The Nursery Room Door
The way into any room.
Remember me talking about our first two Siamese, Tatsu and Zeus, and how they worked as a team and taught themselves to open the old-fashioned faceted glass door knobs on the doors we had in our previous home? Do you remember me saying that those knobs were on every door but the front, back and nursery room? After we brought Baby Max then Baby Tory home from the hospital the battle of the nursery room door began.
At first Tatsu and Brutus were puzzled why I, their fearless leader, wouldn’t let them into the nursery. They would stand on their hind legs and reach out a velvet paw to the door knob, pat the knob a few times as if testing it, withdraw the paw and look at me as if saying, “Okay, this is one of those faulty knobs I can’t turn so why don’t you turn it for me so I can get in there?”
When that didn’t work, the Siamese lost patience. Tatsu and Zeus would throw themselves at the closed door, making huge thumping sounds, all the while howling like banshees. They were mad they couldn’t just turn the knob and walk in like they could in practically every other room in the house. And they knew something was going on in that room and they wanted to know exactly what was going on right now.
Thinking creatively, or perhaps I was delirious from lack of sleep, I convinced Mike to remove the wooden nursery room door and install a screen door with a regular metal handle and latch in its place. This way, when the baby was sleeping, the cats, although they couldn’t get into the room, could at least see what was happening inside. I was hoping they’d see “nothing” was happening and chill out. Fingers crossed, they would cease the howling and thumping, allowing the baby – and us – to sleep peacefully.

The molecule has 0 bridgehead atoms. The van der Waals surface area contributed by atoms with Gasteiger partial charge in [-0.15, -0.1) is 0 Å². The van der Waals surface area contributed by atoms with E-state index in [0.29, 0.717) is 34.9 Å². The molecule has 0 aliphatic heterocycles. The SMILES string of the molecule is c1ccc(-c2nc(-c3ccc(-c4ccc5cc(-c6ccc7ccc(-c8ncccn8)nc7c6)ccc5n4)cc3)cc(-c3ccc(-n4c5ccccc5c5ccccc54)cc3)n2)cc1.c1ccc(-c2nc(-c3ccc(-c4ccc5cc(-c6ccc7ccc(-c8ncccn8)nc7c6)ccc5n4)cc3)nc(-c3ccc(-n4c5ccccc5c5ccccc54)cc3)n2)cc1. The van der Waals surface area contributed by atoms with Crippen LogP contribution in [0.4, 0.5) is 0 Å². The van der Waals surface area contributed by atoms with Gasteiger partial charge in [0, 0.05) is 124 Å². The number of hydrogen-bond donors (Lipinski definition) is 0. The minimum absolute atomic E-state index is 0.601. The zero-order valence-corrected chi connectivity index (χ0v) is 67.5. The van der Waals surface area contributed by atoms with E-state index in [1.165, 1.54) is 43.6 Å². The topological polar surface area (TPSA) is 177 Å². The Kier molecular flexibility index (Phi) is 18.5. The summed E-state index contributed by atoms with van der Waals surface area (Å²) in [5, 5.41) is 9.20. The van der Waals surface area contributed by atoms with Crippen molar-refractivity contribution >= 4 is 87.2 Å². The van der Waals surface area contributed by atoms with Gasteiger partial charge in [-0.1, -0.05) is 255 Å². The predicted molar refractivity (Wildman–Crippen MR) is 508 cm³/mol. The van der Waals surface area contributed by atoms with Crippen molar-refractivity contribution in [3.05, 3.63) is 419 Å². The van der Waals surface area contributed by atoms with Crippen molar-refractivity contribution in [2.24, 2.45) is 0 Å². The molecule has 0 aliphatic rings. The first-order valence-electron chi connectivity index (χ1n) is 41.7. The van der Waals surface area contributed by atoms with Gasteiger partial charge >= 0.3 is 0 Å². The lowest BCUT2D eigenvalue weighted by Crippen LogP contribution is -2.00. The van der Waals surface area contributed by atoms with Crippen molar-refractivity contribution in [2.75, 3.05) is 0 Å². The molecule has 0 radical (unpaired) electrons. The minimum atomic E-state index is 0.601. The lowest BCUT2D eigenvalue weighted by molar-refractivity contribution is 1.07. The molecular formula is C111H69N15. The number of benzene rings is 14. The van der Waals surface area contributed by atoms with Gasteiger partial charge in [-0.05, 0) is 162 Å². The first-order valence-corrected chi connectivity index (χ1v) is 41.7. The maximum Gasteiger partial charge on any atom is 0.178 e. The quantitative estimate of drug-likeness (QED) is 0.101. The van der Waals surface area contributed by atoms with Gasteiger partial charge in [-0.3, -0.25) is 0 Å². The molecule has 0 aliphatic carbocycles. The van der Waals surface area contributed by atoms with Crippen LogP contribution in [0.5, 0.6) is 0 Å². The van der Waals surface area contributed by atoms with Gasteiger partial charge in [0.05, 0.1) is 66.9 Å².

Mike gathered his tools and the screen door one Saturday morning, piling it all in the upstairs hallways. The Siamese, sensing something was up, scampered back and forth, getting underfoot. Like little kids, they got excited any time something out of the ordinary happened.
You had to see their little brown faces as they watched Mike removed the wooden door from its hinges. Tatsu tilted his head, left, right, and left again, watching carefully as if trying to figure out what Mike was doing. I wondered if he’d try to re-install the door Monday morning after Mike and I left for work just to see if he could do it.
Zeus, not quite as bright, sat on his haunches and stared, not blinking his violet blue eyes. I imagine he was thinking, “Great! No door means free access to the room and the comfy crib. Nice napping potential.”
They kept watching as Mike installed the screen door. I swear if you quizzed Tatsu afterward he could have pointed to where Mike put every screw. And they didn’t understand at first. Oh, they tried turning the knob to no avail, but they never did the howl and thump routine as if sensing this was as good as it got. And the see-through door seemed to ease their complaining . . .a good thing considering how persistent and loud they were.
The baby could sleep in peace. Mike and I could be in the room with the baby without having to shoo two Siamese out of the way while performing delicate tasks like changing a dirty diaper. And the Siamese? Well, only occasionally would we have to peel a disgruntled cat off the screen door on our way out of the room.
Sometimes they thought we took too long